By (author): Marni Jackson
Pain. Everyone experiences it, yet we have trouble talking about it and science has only recently begun to understand how it works. Pain: The Fifth Vital Sign is a groundbreaking inquiry into the nature, treatment, and definition of modern pain.
In the United States, there has been a recent campaign to treat pain as the fifth vital sign. Just as temperature, respiration, pulse, and blood pressure, the four traditional vital signs, must be charted, hospitals are now obliged to assess pain in their patients, too. If this indeed happens, it will be nothing less than groundbreaking—making pain far more visible.
But how has it come about that we spend $24 billion a year in North America on Tylenol, Advil, and the rest, and yet chronic pain is on the rise? Why is it that medicine can master intrauterine surgery but it can’t help people with bad backs or migraines? Pain is the number one reason why people go to the doctor’s office, and the number one reason they come away disappointed.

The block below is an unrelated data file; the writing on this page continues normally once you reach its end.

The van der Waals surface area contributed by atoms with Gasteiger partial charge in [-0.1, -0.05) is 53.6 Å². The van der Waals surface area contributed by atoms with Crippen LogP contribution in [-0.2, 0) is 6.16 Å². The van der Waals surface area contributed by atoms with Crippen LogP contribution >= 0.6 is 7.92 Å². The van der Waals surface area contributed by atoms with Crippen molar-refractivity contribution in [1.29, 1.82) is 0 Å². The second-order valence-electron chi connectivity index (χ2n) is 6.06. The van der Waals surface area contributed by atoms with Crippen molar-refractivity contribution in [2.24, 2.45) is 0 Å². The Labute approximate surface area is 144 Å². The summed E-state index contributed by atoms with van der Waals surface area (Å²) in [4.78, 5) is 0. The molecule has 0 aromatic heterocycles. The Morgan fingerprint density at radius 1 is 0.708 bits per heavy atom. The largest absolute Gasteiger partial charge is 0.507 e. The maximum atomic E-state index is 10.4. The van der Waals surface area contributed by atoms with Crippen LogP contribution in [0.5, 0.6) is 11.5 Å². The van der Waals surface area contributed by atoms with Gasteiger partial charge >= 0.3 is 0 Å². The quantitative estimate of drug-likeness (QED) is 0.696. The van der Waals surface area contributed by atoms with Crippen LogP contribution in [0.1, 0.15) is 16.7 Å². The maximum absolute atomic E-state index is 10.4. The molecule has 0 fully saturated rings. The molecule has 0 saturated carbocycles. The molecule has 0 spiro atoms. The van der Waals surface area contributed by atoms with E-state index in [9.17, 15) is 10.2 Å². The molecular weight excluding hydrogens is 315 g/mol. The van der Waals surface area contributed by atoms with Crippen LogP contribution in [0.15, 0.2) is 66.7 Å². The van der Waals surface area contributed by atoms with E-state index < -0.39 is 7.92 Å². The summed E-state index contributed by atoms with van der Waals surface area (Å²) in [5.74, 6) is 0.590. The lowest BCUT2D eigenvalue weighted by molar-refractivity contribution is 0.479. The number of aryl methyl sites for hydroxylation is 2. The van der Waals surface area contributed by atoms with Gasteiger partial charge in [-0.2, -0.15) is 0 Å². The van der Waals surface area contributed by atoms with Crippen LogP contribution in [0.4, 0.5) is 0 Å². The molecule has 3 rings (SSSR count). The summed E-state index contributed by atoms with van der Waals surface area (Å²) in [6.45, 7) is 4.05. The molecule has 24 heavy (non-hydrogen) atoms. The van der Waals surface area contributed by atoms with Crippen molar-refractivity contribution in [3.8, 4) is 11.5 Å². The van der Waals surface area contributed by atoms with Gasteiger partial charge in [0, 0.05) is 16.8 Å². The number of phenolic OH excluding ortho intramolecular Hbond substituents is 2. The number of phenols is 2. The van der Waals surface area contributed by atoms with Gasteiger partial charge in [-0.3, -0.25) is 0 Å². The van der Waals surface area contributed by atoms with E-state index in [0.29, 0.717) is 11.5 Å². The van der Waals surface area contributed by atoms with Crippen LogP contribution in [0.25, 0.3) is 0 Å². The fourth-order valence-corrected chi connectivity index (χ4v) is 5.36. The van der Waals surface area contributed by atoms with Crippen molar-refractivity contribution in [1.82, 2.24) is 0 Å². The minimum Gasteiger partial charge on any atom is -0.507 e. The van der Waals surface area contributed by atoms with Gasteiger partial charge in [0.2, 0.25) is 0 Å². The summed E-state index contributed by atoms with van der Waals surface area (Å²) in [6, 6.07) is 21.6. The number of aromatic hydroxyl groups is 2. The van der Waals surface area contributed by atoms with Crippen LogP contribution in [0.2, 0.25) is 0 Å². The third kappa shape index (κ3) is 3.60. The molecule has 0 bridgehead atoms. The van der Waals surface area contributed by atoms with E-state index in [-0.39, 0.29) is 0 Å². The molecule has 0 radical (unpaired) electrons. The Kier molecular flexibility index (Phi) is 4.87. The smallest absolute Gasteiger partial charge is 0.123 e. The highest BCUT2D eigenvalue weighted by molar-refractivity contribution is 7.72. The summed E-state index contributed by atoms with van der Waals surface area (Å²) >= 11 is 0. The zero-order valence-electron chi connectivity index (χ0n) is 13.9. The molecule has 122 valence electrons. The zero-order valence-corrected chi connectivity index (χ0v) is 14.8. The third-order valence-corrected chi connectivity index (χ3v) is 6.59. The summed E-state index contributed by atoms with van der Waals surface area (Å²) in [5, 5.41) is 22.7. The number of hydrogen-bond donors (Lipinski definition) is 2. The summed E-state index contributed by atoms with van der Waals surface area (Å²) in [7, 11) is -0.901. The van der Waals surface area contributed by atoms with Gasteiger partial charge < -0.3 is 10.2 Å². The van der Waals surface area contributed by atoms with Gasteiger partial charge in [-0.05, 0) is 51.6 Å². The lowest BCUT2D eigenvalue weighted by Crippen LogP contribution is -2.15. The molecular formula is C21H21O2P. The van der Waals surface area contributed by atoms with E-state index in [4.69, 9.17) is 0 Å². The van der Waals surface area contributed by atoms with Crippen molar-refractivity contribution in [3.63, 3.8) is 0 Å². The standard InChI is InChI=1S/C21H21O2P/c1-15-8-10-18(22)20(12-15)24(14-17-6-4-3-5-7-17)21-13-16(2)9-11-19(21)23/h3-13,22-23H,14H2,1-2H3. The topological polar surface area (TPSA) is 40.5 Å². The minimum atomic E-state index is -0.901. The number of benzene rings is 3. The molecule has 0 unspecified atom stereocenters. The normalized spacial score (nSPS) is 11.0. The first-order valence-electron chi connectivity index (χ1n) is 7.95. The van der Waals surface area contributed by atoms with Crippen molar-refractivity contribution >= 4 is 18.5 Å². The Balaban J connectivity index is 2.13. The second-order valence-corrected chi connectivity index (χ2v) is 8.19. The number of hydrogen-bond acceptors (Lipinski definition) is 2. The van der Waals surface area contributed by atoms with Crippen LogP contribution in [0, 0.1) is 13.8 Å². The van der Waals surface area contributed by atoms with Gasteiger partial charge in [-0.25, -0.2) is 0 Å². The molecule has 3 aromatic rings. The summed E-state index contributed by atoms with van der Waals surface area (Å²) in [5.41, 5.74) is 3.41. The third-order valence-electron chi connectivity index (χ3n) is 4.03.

For a long time, pain has been a dark continent, both in the body and in our culture.
However, medicine is finally learning to evaluate pain as something more than a symptom—a main focus rather than a frustrating side issue for doctors. In the questing and narrative manner of an Oliver Sacks “neurological novel” or Sherwin Nuland’s inquiry into dying, Pain: The Fifth Vital Sign maps this largely unexplored territory through the stories of people who live with pain—from fibromyalgia to phantom limb pain—as well as the words of pioneers of pain research, and the professional experiences of doctors, scientists, and nurses.
Above all, Pain: The Fifth Vital Sign makes an elusive subject vivid and readable. We all know what pain is. Now it has a voice.
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